Tomorrow morning I will lead my first team-taught workshop. It is called “Painting from the Third Eye” – a day of yoga and watercolor.” It will be a bit of a relay between myself and the esteemed artist Kathy Lemke Waste – a little bit of yoga from me, and a little bit of painting from her, back and forth.
Kathy and I have both led a lot of our own workshops, but this is our first time collaborating with anyone, which tells you something of our accomplishments, but a lot about my control issues. Here is what I have learned so far by relinquishing half of my control to someone else: being absorbed in your creative flow is wonderful. However, the only thing that might be better is aligning yourself with someone whose opinion you really trust, and consciously inviting them to occasionally interrupt you.
In a recent planning session, I was introducing Kathy to some of the yoga poses we would be doing, and from time to time she was stopping me to take notes. I was bringing her into mountain pose, trying to helpfully use all the “painterly” language I could think of – “rooting” and “grounding” and the “broad and heavy base of the mountain.” Then I gave one of my most simple, almost autopilot mountain directives: “intentionally shift too much weight into the balls of the feet. Now intentionally bring too much weight back into the heels. Now, find the balanced place between the two.” Surprisingly, this is where Kathy stopped me. This is what she told me: this also describes the process of mixing a gray paint – swinging the color composition a little too far one way, then a little too far the other, until you find the right balance that is your gray. And then – get this! – gray is used to ground the painting, to make the other colors rise and pop, just like a balanced mountain pose grounds the body. I got chills.
This workshop is designed to tap into the area of the third eye point, which is also known in yoga as the 6th chakra, or energy center. It is located in the center of the skull, behind the point between the brows, and is associated with creative vision and intuition. It is a timely subject, as just in January I taught a workshop on the 2nd chakra, located in the abdomen. The 2nd is creativity too, but on a more primal, “gut” level. The 2nd chakra is the drive towards birth, the nature of becoming, diving into the flow of creation. The 6th is where that flow is refined and developed and communicated back to the world.
Since the creative impulse of the 2nd chakra is more in the body, it’s more personal. You can’t crawl into my skin and feel what I feel when I’m in a yoga pose. But if I paint a picture of what I am imagining, you can imagine it with me. We share that experience, which fosters connection, which is the desire of the 2nd chakra. In this way, these two energy centers nourish and support one another.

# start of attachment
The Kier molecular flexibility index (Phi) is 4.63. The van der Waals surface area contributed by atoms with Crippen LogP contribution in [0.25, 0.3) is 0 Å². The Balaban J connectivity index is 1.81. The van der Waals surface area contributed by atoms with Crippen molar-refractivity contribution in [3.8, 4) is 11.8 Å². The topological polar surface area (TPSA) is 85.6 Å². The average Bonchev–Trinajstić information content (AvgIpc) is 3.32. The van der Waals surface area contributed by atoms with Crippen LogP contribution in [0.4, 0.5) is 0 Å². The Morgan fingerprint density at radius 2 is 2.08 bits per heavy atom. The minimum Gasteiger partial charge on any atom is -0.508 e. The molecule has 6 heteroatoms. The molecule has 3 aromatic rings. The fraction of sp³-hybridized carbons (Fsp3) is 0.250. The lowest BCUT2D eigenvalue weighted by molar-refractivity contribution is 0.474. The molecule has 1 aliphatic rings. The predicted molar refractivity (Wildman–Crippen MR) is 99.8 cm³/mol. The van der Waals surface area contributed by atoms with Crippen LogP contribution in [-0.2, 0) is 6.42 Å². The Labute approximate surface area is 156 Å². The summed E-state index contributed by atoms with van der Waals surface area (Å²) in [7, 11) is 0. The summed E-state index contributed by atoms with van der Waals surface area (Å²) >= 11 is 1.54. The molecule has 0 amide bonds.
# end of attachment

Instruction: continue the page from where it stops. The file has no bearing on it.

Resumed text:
I am reminded of the only other endeavor I’ve engaged in that required communal creativity, which is songwriting. Let me introduce you to my band, Freeport. Jeannie can write you a slow, low-down country ballad. I can write you a wordy pop song that would best be left a poem. Joy can write an experimental dreamscape with one hand tied behind her back. This is what naturally happens when each of us dives into our flow, into our 2nd chakra creativity. And this is where some songwriting stays, and that can be fine. However, you know that uncomfortable feeling you sometimes get when you’re watching a singer-songwriter and you feel like you’re reading their diary, but not in a way that’s inspiring but in a way that’s quasi- voyeuristic and a little creepy? They got so caught up in their flow, they went all the way under. They forgot to let someone interrupt them.
This is what we do for one another in the band – in a friendly way. I speed Jeannie up. She takes out some (a lot) of my words. Joy makes it eerier, more spooky. What’s happening is this: we are carefully, lovingly listening to one another’s output, looking for the heart of it, finding the part that really, truly matters. And then we encourage each other to let go of the rest. With this editing, the songs are better than anything I could come up with on my own.
Our workshop will end with much the same process. This was Kathy’s suggestion, and it was how I knew our teaching, in our differing areas of expertise, moves towards the same goal. At the end, students will partner up to regard each other’s work. Each student will find something in the other’s painting that speaks to them, the part they like the best. We will end with a meditation, where each participant will reflect on this, the part of their creative vision that touched someone else, offered back to them. This is what the work of the third eye offers – the opportunity for someone to interrupt you, if only to tell you – “I see it, too.”
(Does this sound like a workshop you would like to participate in? Email me at email@example.com to be on my mailing list and I’ll let you know when we do it again. Want to hear what Freeport sounds like? Become our fan on Facebook, and you’ll always know where to find us.)